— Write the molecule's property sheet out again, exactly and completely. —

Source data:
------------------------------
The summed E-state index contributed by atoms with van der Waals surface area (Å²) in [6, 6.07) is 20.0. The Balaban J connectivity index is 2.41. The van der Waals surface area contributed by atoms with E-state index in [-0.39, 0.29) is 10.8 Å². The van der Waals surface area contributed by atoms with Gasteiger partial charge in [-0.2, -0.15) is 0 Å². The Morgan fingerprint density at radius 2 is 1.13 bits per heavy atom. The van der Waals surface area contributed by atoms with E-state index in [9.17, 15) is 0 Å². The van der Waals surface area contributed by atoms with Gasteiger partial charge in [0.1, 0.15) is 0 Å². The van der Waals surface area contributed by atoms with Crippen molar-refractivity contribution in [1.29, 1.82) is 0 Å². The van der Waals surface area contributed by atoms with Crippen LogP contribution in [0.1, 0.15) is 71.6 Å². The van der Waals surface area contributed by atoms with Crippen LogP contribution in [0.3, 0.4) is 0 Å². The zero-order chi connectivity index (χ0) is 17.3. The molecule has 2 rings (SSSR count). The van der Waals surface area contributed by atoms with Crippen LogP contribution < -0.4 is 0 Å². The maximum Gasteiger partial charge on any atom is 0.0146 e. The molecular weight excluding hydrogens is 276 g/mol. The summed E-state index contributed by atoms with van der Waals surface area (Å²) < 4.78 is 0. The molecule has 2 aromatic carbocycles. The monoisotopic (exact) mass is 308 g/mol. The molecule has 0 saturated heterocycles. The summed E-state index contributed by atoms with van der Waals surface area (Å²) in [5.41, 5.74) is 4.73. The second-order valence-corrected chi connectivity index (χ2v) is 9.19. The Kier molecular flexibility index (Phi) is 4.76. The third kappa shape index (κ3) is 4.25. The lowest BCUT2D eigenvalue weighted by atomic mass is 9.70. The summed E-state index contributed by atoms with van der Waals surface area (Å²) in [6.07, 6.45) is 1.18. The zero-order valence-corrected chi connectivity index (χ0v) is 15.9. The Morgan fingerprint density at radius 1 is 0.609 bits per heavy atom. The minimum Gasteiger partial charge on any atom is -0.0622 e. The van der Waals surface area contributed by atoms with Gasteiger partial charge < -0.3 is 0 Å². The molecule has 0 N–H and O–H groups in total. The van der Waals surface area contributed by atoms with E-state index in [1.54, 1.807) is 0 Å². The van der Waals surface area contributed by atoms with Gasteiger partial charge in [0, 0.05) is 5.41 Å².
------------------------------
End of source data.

The summed E-state index contributed by atoms with van der Waals surface area (Å²) in [6, 6.07) is 20.0. The Balaban J connectivity index is 2.41. The van der Waals surface area contributed by atoms with E-state index in [-0.39, 0.29) is 10.8 Å². The van der Waals surface area contributed by atoms with Gasteiger partial charge in [-0.2, -0.15) is 0 Å². The Morgan fingerprint density at radius 2 is 1.13 bits per heavy atom. The van der Waals surface area contributed by atoms with E-state index in [9.17, 15) is 0 Å². The van der Waals surface area contributed by atoms with Gasteiger partial charge in [0.1, 0.15) is 0 Å². The van der Waals surface area contributed by atoms with Crippen molar-refractivity contribution in [1.29, 1.82) is 0 Å². The van der Waals surface area contributed by atoms with Crippen LogP contribution in [0.1, 0.15) is 71.6 Å². The van der Waals surface area contributed by atoms with Crippen LogP contribution in [0.3, 0.4) is 0 Å². The zero-order chi connectivity index (χ0) is 17.3. The molecule has 2 rings (SSSR count). The van der Waals surface area contributed by atoms with Crippen LogP contribution < -0.4 is 0 Å². The maximum Gasteiger partial charge on any atom is 0.0146 e. The molecular weight excluding hydrogens is 276 g/mol. The summed E-state index contributed by atoms with van der Waals surface area (Å²) < 4.78 is 0. The molecule has 2 aromatic carbocycles. The monoisotopic (exact) mass is 308 g/mol. The molecule has 0 saturated heterocycles. The summed E-state index contributed by atoms with van der Waals surface area (Å²) in [5.41, 5.74) is 4.73. The second-order valence-corrected chi connectivity index (χ2v) is 9.19. The Kier molecular flexibility index (Phi) is 4.76. The third kappa shape index (κ3) is 4.25. The lowest BCUT2D eigenvalue weighted by atomic mass is 9.70. The summed E-state index contributed by atoms with van der Waals surface area (Å²) in [6.07, 6.45) is 1.18. The zero-order valence-corrected chi connectivity index (χ0v) is 15.9. The Morgan fingerprint density at radius 1 is 0.609 bits per heavy atom. The minimum Gasteiger partial charge on any atom is -0.0622 e. The van der Waals surface area contributed by atoms with Gasteiger partial charge < -0.3 is 0 Å². The molecule has 0 N–H and O–H groups in total. The van der Waals surface area contributed by atoms with E-state index in [1.54, 1.807) is 0 Å². The van der Waals surface area contributed by atoms with Gasteiger partial charge in [0, 0.05) is 5.41 Å².